Shaking her head, Brillar led him down the hill and splashed him with water. Elden followed to assist.

“Jez and Bright had an easier time of it, walking where they wished. Still they’ll need grooming later. Poor Hob! Days of easy travel and now this. And my poor apprentice, a morning of struggle and now an afternoon of lessons!”

She almost groaned, but turned it into a deep sigh. “As the Master wishes,” she said and he looked at her sharply.

“First then and before we eat, mend Hob’s aching muscles.”

As she did, Hob, clearly relieved, looked around him and walked off to graze on the hillside.

“Well done, and quickly.”

“Quickly, because I’m hungry after this morning’s work and want some food.” Then, “A carter and a horseman. Both from ahead of us on the road.”

“Yes, but no darkness. They will probably want what we found, a place above the waters.” Elden responded pleased that, even though she was tired, she had continued to check their surroundings.

The horseman arrived first, calling out, “Ho travelers” as he approached.

“The traveler is welcome,” Elden shouted in reply.

The rider and his mount, mud covered and slow, mounted the small rise as Brillar busied herself with trail rations.

“A miserable day for travel,” the rider said, sliding from his gelding.

“We’ve done for the day and will camp here the night,” Elden replied. “I am Elden; I travel with my niece Brillar who is learning the merchants’ trade.”

“Warick,” replied the rider, “headed to Laurenfell to visit my father who is at the house of healing there.”

Elden was pleased that Brillar made no sign of knowing the town. He glanced down the hill to see that the carter was bogged down in the mud again.

“Perhaps we should lend a hand?” he asked Warick who nodded. The men went down the hill and slogged through the mud. Brillar watched as they pushed the cart while the carter led the struggling horse through mire.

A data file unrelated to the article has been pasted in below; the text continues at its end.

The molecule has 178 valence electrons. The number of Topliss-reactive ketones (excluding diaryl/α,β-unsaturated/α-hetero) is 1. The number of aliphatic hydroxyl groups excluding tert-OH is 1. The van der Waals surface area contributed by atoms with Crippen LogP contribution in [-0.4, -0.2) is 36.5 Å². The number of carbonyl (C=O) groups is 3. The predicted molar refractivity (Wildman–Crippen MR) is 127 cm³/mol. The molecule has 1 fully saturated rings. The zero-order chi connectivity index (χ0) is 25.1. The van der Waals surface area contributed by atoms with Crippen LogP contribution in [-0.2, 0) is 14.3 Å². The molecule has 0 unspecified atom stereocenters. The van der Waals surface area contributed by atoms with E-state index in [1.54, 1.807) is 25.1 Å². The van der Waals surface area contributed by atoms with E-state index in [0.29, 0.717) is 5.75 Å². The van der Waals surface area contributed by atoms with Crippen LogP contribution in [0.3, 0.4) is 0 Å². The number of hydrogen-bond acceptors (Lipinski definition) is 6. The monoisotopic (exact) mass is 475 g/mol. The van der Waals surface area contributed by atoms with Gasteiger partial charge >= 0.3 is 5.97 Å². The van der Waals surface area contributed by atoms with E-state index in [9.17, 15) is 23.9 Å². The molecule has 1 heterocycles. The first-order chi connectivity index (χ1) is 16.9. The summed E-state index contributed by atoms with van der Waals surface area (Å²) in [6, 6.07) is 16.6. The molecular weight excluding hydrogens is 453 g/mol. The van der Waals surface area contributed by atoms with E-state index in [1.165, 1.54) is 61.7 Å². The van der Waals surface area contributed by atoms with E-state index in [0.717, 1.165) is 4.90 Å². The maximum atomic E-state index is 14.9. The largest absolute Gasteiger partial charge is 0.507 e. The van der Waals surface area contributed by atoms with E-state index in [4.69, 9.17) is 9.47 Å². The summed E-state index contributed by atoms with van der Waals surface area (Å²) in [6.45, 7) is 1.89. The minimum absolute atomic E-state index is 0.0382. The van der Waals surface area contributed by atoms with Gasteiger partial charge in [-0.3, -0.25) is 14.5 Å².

Movement caught her eye to the left where there were small hummocks in the field. Reaching out, she found a sodden cwel perched on one. Taking her bow, she made a short stalk, downing the animal. Returning to high ground, she found the cart already there, the men laughing at the mud they carried. She cleaned the kill and returned to the now more cheerful camp.

“Your niece is an archer, then,” Warick said admiringly. She gave him a brief smile.

“There’s some fairly clean water downhill,” she said pointing, “if you want to remove some mud.” She had washed mud and blood from hands before rejoining them.

“That will be wasted unless we can start a fire,” said the carter, introducing himself as Round Tobin, for he was a man of some size. “I think I have some dry sticks in the cart. A good thing to carry in the spring when the rains start.” Elden and Warick searched the hillock for branches then cut some from a small shade tree. There were enough for a fire and the cwel went on to roast, then the men went to “remove the countryside and return it to its proper place,” as Tobin said, laughing.

As the day went on, Round Tobin produced some fruit from his cart and shared it around. He was a man full of stories and laughter and everyone enjoyed his company although Elden and Brillar shared few stories. Warick seemed tense and kept glancing at the sky.

“You expect more rain?” asked Tobin, “I can tell you that last night’s storm will have cleared the rain for many days.”

Warick shook his head. “A messenger came for me saying my father was very ill and had been taken for healing. My mother asked me to hurry now the weather has delayed me. I’m afraid I may be too late.”

The group sobered at that but Brillar stood. “I need to check on the horses,” was all she said, but Elden saw her meaning and nodded.

There was little talk after the meat and rations had been shared around with more fruit, everyone had been exhausted by the day’s struggles. Round Tobin was snoring as the rest finished their fruit then they all wrapped in blankets and found places to sleep as soon as they could, Brillar under the cart, Elden next to her and Warick under a small tree. No one tried to shift Tobin from his resting place.

As they settled, Elden whispered, “The gelding?”

“Warick will find him well rested on the morrow,” was the answer. “And Tobin’s cart horse as well.”

She heard his chuckle then settled down to sleep.

The morning was fair and bright. Warick had already left them, “He was very anxious to be off,” Round Tobin told them, “and his horse seemed fresh.”

They parted with the carter with many good wishes all around and some of Tobin’s fruit for their travel.